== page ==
Crude oil on the brink of crisis


Brent crude hit a nine-month high inching past $117 a barrel as the United States said it could send military advisers to Iraq, raising concerns about the escalating conflict.

Meanwhile, Iraqi government forces continued to battle Sunni militants for control of Iraq’s biggest refinery as US President Barack Obama said the United States will send up to 300 military advisers to Iraq to combat the extremist insurgency. The Baiji refinery near Tikrit, 200 km north of the Iraqi capital, remained under siege as troops loyal to the Shi’ite-led government held off insurgents from the Islamic State of Iraq and the Levant and its allies who stormed the perimeter, threatening national energy supplies. 

While fighting between Sunni militants and government-led forces continued north of Baghdad, the conflict had not yet spread to the country’s southern regions, where most of Iraq’s 3.3 million bpd of oil production is processed. Fire broke out previously after militants attacked the 310,000-b/d hydroskimming and hydrocracking refinery in Salahudin province.

The implication is that Baghdad will need to import more oil products to meet its own domestic consumption in addition to its 300,000 barrels per day refinery that stays closed which further tightens oil markets.

$150 per barrel? It’s possible

Uncertainty over potential export disruptions from Iraq has caused spike in the crude prices. If the situation worsens in Iraq, a major oil-producing country, the price of oil could continue to push higher. If Iraq’s recent 3 million barrels per day was also taken out, we would be talking about a significant disruption in world oil supplies.

Although the consequences for Iraqi oil production of what has happened so far appear to be minimal, all this comes at a time when the earlier and still ongoing conflicts in Libya and Syria have already disrupted nearly 2 million barrels per day in world oil production. 

Since the toppling of Muammer Gaddafi in 2011, successive Libyan governments have struggled to impose order as heavily armed former rebel brigades carve out their own fiefdoms. The violence in Libya comes just weeks after the resumption of oil exports following a nine—month blockade of sea terminals by rebels. 

Ukraine is a major conduit for Russian oil and gas exports to Western Europe, and analysts fear that an escalation of the crisis could hit supplies and send prices soaring.

In addition to the uncertainty about the geopolitical tensions, there are other pressures on crude prices. China has been purchasing oil for its strategic reserves, even though prices are high. The China is squabbling with Japan and Vietnam over territory, and the country wants to build up its reserves to 100 days of net imports by 2020.

The first phase of China’s strategic build-up amounted to 103 million barrels and was completed in 2009. The second phase was supposed to add 169 million barrels to the reserve but has been raised to 245 million barrels. The second phase is expected to be completed by 2015. The country is now building storage tanks for the third phase to hold an additional 152 million barrels.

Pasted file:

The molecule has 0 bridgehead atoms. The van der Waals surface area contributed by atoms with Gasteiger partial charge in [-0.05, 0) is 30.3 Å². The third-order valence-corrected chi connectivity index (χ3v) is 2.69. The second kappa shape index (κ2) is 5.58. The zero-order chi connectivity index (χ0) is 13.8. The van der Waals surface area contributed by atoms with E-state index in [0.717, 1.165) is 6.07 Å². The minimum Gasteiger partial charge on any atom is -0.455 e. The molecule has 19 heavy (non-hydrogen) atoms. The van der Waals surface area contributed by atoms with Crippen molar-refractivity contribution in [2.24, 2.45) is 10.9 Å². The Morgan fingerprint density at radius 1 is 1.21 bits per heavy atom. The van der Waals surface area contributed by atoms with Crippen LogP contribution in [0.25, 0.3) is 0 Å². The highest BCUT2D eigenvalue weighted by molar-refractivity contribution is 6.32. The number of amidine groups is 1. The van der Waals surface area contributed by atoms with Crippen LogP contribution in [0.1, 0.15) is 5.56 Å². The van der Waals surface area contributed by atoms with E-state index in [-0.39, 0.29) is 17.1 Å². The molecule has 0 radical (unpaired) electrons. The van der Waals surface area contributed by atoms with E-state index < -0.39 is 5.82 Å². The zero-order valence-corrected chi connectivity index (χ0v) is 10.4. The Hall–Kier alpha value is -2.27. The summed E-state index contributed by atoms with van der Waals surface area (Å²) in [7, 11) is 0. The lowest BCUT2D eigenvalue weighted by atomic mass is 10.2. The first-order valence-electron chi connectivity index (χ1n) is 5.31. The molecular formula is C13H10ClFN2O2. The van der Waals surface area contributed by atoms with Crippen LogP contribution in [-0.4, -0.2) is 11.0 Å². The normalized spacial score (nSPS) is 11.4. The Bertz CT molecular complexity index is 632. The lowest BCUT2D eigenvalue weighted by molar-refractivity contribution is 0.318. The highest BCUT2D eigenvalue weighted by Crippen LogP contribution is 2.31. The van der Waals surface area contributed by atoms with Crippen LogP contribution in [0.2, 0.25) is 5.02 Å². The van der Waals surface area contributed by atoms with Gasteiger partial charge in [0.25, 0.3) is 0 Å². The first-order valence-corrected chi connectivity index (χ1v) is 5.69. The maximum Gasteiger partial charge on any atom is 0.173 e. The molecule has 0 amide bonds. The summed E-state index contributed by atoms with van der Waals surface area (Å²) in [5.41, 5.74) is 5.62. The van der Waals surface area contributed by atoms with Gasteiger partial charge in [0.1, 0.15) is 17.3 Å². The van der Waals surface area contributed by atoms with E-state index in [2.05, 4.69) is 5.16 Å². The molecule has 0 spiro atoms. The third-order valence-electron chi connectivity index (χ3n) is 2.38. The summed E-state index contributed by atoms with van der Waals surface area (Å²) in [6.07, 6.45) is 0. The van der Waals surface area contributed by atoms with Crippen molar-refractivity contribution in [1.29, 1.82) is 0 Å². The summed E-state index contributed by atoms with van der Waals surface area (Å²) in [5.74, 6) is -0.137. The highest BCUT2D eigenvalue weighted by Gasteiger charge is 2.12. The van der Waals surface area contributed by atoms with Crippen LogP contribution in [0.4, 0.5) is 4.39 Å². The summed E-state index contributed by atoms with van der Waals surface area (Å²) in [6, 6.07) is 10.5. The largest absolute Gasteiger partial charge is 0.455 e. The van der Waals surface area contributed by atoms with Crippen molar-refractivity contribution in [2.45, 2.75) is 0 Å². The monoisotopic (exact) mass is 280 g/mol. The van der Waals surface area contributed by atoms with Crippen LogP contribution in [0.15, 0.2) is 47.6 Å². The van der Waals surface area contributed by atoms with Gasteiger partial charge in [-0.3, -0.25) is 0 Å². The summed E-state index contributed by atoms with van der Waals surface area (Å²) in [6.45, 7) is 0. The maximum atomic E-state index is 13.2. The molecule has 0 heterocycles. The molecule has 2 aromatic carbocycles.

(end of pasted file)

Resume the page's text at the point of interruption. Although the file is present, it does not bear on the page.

That is 500 million barrels, of which most could have been left in the ground, just as most of the 750 million barrels in the US strategic reserve could have been. That unnecessary demand plays a significant role in the rising price of crude, regardless of whether a producer sells to China.

Some analysts say $125 per barrel for Brent – near the highs hit in 2011 and 2012 – is on their watch list while others have said the Brent peak near $150 in mid-2008 could be in play.

Another economic recession? 

Curiously, the current uncertainty surrounding the crude oil prices are not sparking fears among economists of a major global economic slowdown yet but the fear is gradually creeping in. Generally, analysts say a $10 rise in oil prices slices 0.2 to 0.3 percentage points off of global growth which means so far, the dip in oil prices may be causing a 0.15 percent decline in global GDP.

While global economic growth has been slow since the Brent price rose above $100 per barrel, if history is any indication, oil prices would need to rise past $120 per barrel to sharply slow economic activity.

Global oil stocks react

Traders are bracing for more volatility in markets. Oil stocks hit new 52-week high more to the geopolitical tensions that are currently rattling the crude oil prices. From around $89 in early February, ExxonMobil share climbed nearly 15 percent and posted a new 52-week high of $104.06. Shares of Chevron closed at $132.34. ConocoPhillips shares are up more than 31 percent since early February. The consensus price target on Conoco’s shares is about $85.60, and shares closed at $85.36. Occidental Petroleum shares closed at $104.14. The stock is up about 13 percent in the past 12 months. Since early February, shares are up 15 percent. 




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